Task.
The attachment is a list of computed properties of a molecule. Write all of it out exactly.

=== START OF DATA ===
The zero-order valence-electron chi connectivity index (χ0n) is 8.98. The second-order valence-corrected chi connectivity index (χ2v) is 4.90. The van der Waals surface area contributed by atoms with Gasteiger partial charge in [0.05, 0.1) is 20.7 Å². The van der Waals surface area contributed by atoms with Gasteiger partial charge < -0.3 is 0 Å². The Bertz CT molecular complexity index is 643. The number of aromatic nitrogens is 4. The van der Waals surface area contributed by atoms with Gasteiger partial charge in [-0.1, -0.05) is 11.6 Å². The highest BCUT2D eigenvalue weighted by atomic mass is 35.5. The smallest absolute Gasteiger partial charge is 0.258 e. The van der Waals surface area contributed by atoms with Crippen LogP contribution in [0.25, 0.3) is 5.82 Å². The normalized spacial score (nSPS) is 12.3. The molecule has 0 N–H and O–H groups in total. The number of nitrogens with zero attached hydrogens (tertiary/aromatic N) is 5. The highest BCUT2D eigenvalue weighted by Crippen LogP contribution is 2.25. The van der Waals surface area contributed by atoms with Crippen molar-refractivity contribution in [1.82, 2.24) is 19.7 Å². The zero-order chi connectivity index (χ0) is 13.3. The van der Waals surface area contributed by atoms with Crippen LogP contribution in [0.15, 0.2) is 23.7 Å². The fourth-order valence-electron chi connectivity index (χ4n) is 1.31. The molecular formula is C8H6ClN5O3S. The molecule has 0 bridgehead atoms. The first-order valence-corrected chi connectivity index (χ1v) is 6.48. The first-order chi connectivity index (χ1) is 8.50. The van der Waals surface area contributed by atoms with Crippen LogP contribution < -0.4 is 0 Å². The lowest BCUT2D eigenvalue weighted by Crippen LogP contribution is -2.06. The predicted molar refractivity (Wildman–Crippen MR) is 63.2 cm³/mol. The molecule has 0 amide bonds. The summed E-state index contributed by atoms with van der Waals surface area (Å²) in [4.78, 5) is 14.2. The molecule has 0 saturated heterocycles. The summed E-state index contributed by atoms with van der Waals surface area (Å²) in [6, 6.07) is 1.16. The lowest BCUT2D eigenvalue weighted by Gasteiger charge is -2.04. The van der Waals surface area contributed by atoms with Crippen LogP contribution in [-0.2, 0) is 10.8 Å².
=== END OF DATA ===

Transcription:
The zero-order valence-electron chi connectivity index (χ0n) is 8.98. The second-order valence-corrected chi connectivity index (χ2v) is 4.90. The van der Waals surface area contributed by atoms with Gasteiger partial charge in [0.05, 0.1) is 20.7 Å². The van der Waals surface area contributed by atoms with Gasteiger partial charge < -0.3 is 0 Å². The Bertz CT molecular complexity index is 643. The number of aromatic nitrogens is 4. The van der Waals surface area contributed by atoms with Gasteiger partial charge in [-0.1, -0.05) is 11.6 Å². The highest BCUT2D eigenvalue weighted by atomic mass is 35.5. The smallest absolute Gasteiger partial charge is 0.258 e. The van der Waals surface area contributed by atoms with Crippen LogP contribution in [0.25, 0.3) is 5.82 Å². The normalized spacial score (nSPS) is 12.3. The molecule has 0 N–H and O–H groups in total. The number of nitrogens with zero attached hydrogens (tertiary/aromatic N) is 5. The highest BCUT2D eigenvalue weighted by Crippen LogP contribution is 2.25. The van der Waals surface area contributed by atoms with Crippen molar-refractivity contribution in [1.82, 2.24) is 19.7 Å². The zero-order chi connectivity index (χ0) is 13.3. The van der Waals surface area contributed by atoms with Crippen LogP contribution in [0.15, 0.2) is 23.7 Å². The fourth-order valence-electron chi connectivity index (χ4n) is 1.31. The molecular formula is C8H6ClN5O3S. The molecule has 0 bridgehead atoms. The first-order valence-corrected chi connectivity index (χ1v) is 6.48. The first-order chi connectivity index (χ1) is 8.50. The van der Waals surface area contributed by atoms with Crippen LogP contribution < -0.4 is 0 Å². The lowest BCUT2D eigenvalue weighted by Crippen LogP contribution is -2.06. The predicted molar refractivity (Wildman–Crippen MR) is 63.2 cm³/mol. The molecule has 0 amide bonds. The summed E-state index contributed by atoms with van der Waals surface area (Å²) in [4.78, 5) is 14.2. The molecule has 0 saturated heterocycles. The summed E-state index contributed by atoms with van der Waals surface area (Å²) in [6, 6.07) is 1.16. The lowest BCUT2D eigenvalue weighted by Gasteiger charge is -2.04. The van der Waals surface area contributed by atoms with Crippen LogP contribution in [-0.2, 0) is 10.8 Å².